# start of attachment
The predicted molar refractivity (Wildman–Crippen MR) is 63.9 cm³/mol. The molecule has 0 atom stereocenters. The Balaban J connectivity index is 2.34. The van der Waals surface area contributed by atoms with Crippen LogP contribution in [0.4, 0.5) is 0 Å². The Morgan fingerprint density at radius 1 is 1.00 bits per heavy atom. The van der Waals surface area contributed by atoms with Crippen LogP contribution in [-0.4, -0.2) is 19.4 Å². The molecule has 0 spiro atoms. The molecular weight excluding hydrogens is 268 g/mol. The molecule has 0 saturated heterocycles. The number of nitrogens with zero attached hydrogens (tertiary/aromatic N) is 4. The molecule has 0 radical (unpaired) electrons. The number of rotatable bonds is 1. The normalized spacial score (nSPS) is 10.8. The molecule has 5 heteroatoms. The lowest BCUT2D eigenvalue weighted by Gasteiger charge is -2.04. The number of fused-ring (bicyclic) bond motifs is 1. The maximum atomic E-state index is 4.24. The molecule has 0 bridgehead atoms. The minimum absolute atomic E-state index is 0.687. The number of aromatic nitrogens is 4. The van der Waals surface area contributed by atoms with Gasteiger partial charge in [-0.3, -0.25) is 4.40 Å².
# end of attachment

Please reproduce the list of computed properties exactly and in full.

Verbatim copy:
The predicted molar refractivity (Wildman–Crippen MR) is 63.9 cm³/mol. The molecule has 0 atom stereocenters. The Balaban J connectivity index is 2.34. The van der Waals surface area contributed by atoms with Crippen LogP contribution in [0.4, 0.5) is 0 Å². The Morgan fingerprint density at radius 1 is 1.00 bits per heavy atom. The van der Waals surface area contributed by atoms with Crippen LogP contribution in [-0.4, -0.2) is 19.4 Å². The molecule has 0 spiro atoms. The molecular weight excluding hydrogens is 268 g/mol. The molecule has 0 saturated heterocycles. The number of nitrogens with zero attached hydrogens (tertiary/aromatic N) is 4. The molecule has 0 radical (unpaired) electrons. The number of rotatable bonds is 1. The normalized spacial score (nSPS) is 10.8. The molecule has 5 heteroatoms. The lowest BCUT2D eigenvalue weighted by Gasteiger charge is -2.04. The number of fused-ring (bicyclic) bond motifs is 1. The maximum atomic E-state index is 4.24. The molecule has 0 bridgehead atoms. The minimum absolute atomic E-state index is 0.687. The number of aromatic nitrogens is 4. The van der Waals surface area contributed by atoms with Gasteiger partial charge in [-0.3, -0.25) is 4.40 Å².